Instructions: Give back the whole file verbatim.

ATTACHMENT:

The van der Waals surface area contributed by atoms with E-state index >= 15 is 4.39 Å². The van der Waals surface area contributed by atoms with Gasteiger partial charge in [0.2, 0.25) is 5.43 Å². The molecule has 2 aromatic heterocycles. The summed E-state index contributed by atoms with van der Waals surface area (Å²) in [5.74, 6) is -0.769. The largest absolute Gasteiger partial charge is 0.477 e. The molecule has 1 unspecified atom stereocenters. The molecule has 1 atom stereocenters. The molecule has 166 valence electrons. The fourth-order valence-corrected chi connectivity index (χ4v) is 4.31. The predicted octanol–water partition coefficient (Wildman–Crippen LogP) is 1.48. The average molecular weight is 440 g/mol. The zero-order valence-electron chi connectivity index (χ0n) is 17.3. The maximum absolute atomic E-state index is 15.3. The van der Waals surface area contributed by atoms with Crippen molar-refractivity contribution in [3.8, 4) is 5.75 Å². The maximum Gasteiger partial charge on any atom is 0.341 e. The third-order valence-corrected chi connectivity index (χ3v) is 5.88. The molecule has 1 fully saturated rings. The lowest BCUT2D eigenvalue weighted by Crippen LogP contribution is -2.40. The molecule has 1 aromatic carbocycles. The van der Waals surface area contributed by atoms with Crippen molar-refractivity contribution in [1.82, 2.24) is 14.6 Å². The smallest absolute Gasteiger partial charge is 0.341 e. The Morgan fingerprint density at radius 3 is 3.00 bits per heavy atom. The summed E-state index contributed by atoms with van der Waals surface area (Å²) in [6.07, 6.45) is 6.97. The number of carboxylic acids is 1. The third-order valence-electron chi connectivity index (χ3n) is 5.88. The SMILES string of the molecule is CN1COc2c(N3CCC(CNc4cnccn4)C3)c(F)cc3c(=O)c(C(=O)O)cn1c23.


The van der Waals surface area contributed by atoms with E-state index >= 15 is 4.39 Å². The van der Waals surface area contributed by atoms with Gasteiger partial charge in [0.2, 0.25) is 5.43 Å². The molecule has 2 aromatic heterocycles. The summed E-state index contributed by atoms with van der Waals surface area (Å²) in [5.74, 6) is -0.769. The largest absolute Gasteiger partial charge is 0.477 e. The molecule has 1 unspecified atom stereocenters. The molecule has 1 atom stereocenters. The molecule has 166 valence electrons. The fourth-order valence-corrected chi connectivity index (χ4v) is 4.31. The predicted octanol–water partition coefficient (Wildman–Crippen LogP) is 1.48. The average molecular weight is 440 g/mol. The zero-order valence-electron chi connectivity index (χ0n) is 17.3. The maximum absolute atomic E-state index is 15.3. The van der Waals surface area contributed by atoms with Crippen molar-refractivity contribution in [3.8, 4) is 5.75 Å². The maximum Gasteiger partial charge on any atom is 0.341 e. The third-order valence-corrected chi connectivity index (χ3v) is 5.88. The molecule has 1 fully saturated rings. The lowest BCUT2D eigenvalue weighted by Crippen LogP contribution is -2.40. The molecule has 1 aromatic carbocycles. The van der Waals surface area contributed by atoms with Crippen molar-refractivity contribution in [1.82, 2.24) is 14.6 Å². The smallest absolute Gasteiger partial charge is 0.341 e. The Morgan fingerprint density at radius 3 is 3.00 bits per heavy atom. The summed E-state index contributed by atoms with van der Waals surface area (Å²) in [6.07, 6.45) is 6.97. The number of carboxylic acids is 1. The third-order valence-electron chi connectivity index (χ3n) is 5.88. The SMILES string of the molecule is CN1COc2c(N3CCC(CNc4cnccn4)C3)c(F)cc3c(=O)c(C(=O)O)cn1c23.